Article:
Gibson Memphis 2016 Lineup

Okay, I don’t mean to brag but I’ve been playing guitar a long time and I was one of those kids who seemed to whizz past the ‘Oh that sounds just awful’ phase pretty quickly. I guess I was destined to be a guitar educator of some sort because even at age ten I was looking around at my fellow students and trying to identify what it was that they were doing differently to me, so I could avoid the same mistakes. I probably drove them and my guitar teacher nuts. Whoops. But here are a few things that stood out to me even back then as impediments to guitar glory, and they’re things I still see in players today.

Rushing to the Next Note

When you’re first learning guitar, you tend to think one note at a time. At that stage it’s natural to try to jump ahead to the next note so you can get to the next note, and so on. But doing so can result in a lot of chopped-off notes, or playing ahead of the beat in an unnatural way, so if you can get this under control early on it will stay with you throughout your guitar-playing life. It’s like speaking: there’s a natural flow that we’re used to hearing when somebody is talking, but if they’re chopping off words, it can feel pretty jarring. Or have you ever noticed on some advertisements and educational videos they’ll chop out the space between sentences and you’ll start to feel kinda claustrophobic because of the pace? Same thing happens with music.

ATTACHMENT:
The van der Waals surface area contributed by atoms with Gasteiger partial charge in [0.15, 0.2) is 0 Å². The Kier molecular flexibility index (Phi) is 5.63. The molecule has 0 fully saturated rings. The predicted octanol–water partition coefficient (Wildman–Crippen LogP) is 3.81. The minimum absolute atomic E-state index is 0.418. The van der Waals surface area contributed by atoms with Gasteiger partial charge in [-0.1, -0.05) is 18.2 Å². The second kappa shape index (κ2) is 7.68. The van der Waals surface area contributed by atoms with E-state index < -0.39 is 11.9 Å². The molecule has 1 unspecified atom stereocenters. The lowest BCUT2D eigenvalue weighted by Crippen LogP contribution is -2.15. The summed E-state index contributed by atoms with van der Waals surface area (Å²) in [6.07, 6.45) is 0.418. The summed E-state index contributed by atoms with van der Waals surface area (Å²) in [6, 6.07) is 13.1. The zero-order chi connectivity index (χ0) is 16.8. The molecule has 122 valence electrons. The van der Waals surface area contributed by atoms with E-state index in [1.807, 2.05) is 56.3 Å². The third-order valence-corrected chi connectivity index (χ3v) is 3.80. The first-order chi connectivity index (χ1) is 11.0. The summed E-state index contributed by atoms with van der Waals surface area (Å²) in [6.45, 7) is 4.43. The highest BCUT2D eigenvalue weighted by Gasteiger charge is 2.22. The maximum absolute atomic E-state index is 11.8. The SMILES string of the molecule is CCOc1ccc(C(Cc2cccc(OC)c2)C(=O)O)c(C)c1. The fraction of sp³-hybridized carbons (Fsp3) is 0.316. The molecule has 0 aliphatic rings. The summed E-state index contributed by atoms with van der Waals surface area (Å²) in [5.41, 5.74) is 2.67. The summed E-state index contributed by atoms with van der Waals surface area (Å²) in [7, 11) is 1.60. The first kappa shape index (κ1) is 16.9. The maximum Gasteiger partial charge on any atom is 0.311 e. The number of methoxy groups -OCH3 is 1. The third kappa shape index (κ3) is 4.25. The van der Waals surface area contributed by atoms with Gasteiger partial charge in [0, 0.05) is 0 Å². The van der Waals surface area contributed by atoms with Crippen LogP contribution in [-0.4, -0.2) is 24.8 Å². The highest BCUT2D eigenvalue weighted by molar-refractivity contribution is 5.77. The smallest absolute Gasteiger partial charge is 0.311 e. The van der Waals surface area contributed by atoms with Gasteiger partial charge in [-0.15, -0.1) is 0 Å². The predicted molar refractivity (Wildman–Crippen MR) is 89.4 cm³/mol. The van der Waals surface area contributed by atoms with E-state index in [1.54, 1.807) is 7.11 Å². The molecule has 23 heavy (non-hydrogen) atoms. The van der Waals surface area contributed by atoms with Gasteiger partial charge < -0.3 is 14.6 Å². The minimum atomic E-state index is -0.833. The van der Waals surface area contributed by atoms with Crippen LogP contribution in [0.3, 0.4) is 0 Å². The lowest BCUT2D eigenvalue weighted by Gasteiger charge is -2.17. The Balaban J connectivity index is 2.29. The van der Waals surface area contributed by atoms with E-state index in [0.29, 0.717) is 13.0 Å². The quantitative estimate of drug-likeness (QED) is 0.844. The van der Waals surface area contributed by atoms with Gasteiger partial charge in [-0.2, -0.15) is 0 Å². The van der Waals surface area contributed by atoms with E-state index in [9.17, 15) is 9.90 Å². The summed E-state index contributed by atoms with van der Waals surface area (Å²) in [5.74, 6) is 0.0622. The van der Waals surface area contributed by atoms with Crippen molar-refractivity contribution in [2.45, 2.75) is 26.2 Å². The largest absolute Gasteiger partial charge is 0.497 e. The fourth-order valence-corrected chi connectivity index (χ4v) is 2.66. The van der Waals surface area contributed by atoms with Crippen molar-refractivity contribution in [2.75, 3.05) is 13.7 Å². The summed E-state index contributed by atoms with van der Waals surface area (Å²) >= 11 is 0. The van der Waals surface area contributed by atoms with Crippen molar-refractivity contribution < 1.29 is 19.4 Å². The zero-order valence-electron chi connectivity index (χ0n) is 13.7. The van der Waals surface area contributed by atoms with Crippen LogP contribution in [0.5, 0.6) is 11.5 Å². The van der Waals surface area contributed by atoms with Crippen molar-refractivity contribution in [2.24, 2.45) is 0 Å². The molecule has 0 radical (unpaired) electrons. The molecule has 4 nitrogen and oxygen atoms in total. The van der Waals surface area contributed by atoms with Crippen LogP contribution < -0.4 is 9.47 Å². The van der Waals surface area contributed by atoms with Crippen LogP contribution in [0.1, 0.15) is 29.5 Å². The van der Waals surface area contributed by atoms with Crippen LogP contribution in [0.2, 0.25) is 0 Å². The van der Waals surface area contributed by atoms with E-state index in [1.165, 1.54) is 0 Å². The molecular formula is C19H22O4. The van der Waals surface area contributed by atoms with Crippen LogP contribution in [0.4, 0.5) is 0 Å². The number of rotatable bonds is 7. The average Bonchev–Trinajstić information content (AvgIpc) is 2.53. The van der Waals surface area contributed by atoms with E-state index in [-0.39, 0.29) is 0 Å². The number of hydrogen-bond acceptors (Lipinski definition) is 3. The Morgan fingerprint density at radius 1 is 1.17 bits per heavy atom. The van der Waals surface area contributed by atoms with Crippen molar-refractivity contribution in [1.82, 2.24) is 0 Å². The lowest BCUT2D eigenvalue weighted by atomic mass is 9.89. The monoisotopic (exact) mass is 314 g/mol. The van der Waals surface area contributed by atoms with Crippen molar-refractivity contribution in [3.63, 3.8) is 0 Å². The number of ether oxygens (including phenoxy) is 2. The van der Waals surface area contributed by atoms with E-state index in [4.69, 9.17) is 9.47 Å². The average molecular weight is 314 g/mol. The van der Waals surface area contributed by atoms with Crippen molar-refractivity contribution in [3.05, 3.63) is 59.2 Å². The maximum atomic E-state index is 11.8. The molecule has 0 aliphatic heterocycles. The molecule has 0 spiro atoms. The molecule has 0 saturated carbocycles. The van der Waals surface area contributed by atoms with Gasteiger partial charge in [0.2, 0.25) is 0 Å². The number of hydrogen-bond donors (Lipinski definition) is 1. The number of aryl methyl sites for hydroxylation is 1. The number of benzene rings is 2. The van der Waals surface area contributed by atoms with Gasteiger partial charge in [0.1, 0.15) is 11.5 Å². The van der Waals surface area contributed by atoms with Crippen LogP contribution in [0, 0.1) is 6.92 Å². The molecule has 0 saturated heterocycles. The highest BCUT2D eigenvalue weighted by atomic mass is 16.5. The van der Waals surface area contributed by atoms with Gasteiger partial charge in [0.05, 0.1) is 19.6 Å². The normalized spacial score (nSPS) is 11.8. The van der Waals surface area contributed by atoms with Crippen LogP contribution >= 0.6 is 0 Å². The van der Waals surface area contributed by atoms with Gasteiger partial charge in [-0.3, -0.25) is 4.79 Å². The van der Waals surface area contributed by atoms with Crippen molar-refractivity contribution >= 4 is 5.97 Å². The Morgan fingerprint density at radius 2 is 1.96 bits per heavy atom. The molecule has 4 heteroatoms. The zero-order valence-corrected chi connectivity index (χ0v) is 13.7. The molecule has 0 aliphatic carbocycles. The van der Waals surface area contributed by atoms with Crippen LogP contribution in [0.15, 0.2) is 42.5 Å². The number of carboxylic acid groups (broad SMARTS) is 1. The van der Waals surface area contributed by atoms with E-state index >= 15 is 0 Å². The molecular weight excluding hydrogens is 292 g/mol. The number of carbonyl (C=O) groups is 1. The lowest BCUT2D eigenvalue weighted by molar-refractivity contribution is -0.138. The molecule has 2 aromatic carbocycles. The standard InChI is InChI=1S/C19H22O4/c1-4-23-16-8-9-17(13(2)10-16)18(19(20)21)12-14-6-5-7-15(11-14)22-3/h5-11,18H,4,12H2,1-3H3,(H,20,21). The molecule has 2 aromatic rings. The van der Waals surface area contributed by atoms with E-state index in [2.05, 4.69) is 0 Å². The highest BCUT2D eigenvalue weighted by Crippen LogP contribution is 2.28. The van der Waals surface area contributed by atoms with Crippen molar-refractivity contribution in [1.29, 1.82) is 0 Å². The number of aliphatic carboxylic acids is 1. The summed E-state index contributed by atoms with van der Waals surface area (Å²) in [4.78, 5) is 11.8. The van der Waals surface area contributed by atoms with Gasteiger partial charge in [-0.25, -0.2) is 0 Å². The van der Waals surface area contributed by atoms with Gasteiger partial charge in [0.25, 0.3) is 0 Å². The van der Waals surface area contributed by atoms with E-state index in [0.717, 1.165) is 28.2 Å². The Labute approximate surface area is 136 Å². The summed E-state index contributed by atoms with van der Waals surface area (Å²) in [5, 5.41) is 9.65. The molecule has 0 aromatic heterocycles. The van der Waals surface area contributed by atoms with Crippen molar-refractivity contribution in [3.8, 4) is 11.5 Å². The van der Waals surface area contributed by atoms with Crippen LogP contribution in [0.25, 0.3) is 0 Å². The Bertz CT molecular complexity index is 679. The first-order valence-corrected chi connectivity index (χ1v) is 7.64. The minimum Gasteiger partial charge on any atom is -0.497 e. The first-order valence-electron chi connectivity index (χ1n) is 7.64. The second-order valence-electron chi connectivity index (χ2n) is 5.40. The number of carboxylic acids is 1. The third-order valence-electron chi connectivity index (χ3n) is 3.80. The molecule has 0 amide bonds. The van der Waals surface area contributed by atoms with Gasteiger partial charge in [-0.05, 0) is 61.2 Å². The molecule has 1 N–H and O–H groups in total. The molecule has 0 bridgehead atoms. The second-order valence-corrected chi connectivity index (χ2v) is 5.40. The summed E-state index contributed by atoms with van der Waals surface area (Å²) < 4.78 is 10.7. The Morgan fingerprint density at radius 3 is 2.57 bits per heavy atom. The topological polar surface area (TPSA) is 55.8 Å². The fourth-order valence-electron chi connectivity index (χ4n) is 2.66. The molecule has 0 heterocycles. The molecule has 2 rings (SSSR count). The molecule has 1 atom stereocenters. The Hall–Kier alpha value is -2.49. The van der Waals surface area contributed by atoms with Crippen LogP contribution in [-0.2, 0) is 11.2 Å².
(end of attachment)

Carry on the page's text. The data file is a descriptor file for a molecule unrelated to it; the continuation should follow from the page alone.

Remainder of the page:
Nervous Vibrato

When done in a natural, controlled way, vibrato can be a very expressive tool that gives you are playing a more lyrical, vocal quality. But just like a voice, if your vibrato is shaky and uneven you’ll sound nervous, and this gets sent out to the audience. I’ve found that one of the best ways to practice vibrato is to get a mirror and watch what you’re doing. This will immediately let you know when your vibrato is uneven because you can see exactly how far you’re bending and releasing the string each time. If you can train your muscles to bend more consistently you’ll sound more even and natural, and you’ll develop a higher level of control for those times when you want to go smoothly between a wide vibrato and a shallow one or vice versa.

Not Listening to the Band

When I was 16 I joined a top 40 cover band, made up of a bunch of dudes in their 20s and 30s. I guess I impressed them with my shredsmanship in the audition, but when we got into rehearsals it quickly became apparent that my inexperience in playing with a real band meant that I wasn’t quite synching up with them. What we realized was that I’d fallen into the habit of playing along with the recordings of the songs but I was missing the push-pull of the interaction between each instrument in the rehearsal room. I describe it as ‘playing the song at the same time as the other guys, not with them.’ Once we identified the problem, the other guys worked with me to help me zero in on the kick drum and the hi-hats, and this really helped me to lock in.

Trying to Run Before you Walk

This ties in with ‘rushing to the next note,’ but to the extreme. I’ve seen a lot of players who are so desperate to learn to play fast that they force themselves into playing really sloppily. Listen to some of the really great fast players like Al Di Meola, John Petrucci, Yngwie Malmsteen, Steve Morse and Eric Johnson: all of those guys can play at mind-melting speeds but each note sounds like it has a beginning, a middle and an end. You can pick up some really bad habits by learning to play fast the wrong way. I think it was Eric Johnson who once said speed should be a byproduct of being good, rather than being the ultimate goal.